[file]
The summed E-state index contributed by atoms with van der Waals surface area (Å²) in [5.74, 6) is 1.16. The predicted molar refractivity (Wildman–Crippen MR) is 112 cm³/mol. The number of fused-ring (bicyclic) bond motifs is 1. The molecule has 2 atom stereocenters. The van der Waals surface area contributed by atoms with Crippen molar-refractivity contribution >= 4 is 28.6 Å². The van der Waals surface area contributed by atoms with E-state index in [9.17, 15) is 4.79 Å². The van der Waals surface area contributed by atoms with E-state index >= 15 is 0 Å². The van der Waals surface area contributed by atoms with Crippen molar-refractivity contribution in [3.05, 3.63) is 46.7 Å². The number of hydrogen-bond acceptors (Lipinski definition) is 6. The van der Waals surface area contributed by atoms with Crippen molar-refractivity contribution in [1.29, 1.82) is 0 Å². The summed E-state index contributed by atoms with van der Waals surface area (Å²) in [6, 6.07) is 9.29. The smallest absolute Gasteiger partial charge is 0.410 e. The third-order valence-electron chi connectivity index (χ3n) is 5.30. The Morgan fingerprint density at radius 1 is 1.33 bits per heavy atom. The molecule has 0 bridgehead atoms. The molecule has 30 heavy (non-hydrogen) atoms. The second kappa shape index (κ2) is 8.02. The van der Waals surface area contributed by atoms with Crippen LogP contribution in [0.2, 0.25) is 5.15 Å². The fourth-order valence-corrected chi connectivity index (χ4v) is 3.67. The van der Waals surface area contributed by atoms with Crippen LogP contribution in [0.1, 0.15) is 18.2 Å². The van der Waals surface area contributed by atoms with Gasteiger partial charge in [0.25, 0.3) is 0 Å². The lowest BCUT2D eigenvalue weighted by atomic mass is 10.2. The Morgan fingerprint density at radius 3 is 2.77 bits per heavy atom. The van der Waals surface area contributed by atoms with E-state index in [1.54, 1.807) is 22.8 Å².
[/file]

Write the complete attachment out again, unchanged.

The summed E-state index contributed by atoms with van der Waals surface area (Å²) in [5.74, 6) is 1.16. The predicted molar refractivity (Wildman–Crippen MR) is 112 cm³/mol. The number of fused-ring (bicyclic) bond motifs is 1. The molecule has 2 atom stereocenters. The van der Waals surface area contributed by atoms with Crippen molar-refractivity contribution >= 4 is 28.6 Å². The van der Waals surface area contributed by atoms with E-state index in [9.17, 15) is 4.79 Å². The van der Waals surface area contributed by atoms with E-state index >= 15 is 0 Å². The van der Waals surface area contributed by atoms with Crippen molar-refractivity contribution in [3.05, 3.63) is 46.7 Å². The number of hydrogen-bond acceptors (Lipinski definition) is 6. The van der Waals surface area contributed by atoms with Crippen molar-refractivity contribution in [1.29, 1.82) is 0 Å². The summed E-state index contributed by atoms with van der Waals surface area (Å²) in [6, 6.07) is 9.29. The smallest absolute Gasteiger partial charge is 0.410 e. The third-order valence-electron chi connectivity index (χ3n) is 5.30. The Morgan fingerprint density at radius 1 is 1.33 bits per heavy atom. The molecule has 0 bridgehead atoms. The molecule has 30 heavy (non-hydrogen) atoms. The second kappa shape index (κ2) is 8.02. The van der Waals surface area contributed by atoms with Crippen LogP contribution in [0.2, 0.25) is 5.15 Å². The fourth-order valence-corrected chi connectivity index (χ4v) is 3.67. The van der Waals surface area contributed by atoms with Crippen LogP contribution in [0.1, 0.15) is 18.2 Å². The van der Waals surface area contributed by atoms with Gasteiger partial charge in [0.25, 0.3) is 0 Å². The lowest BCUT2D eigenvalue weighted by atomic mass is 10.2. The Morgan fingerprint density at radius 3 is 2.77 bits per heavy atom. The van der Waals surface area contributed by atoms with E-state index in [1.54, 1.807) is 22.8 Å².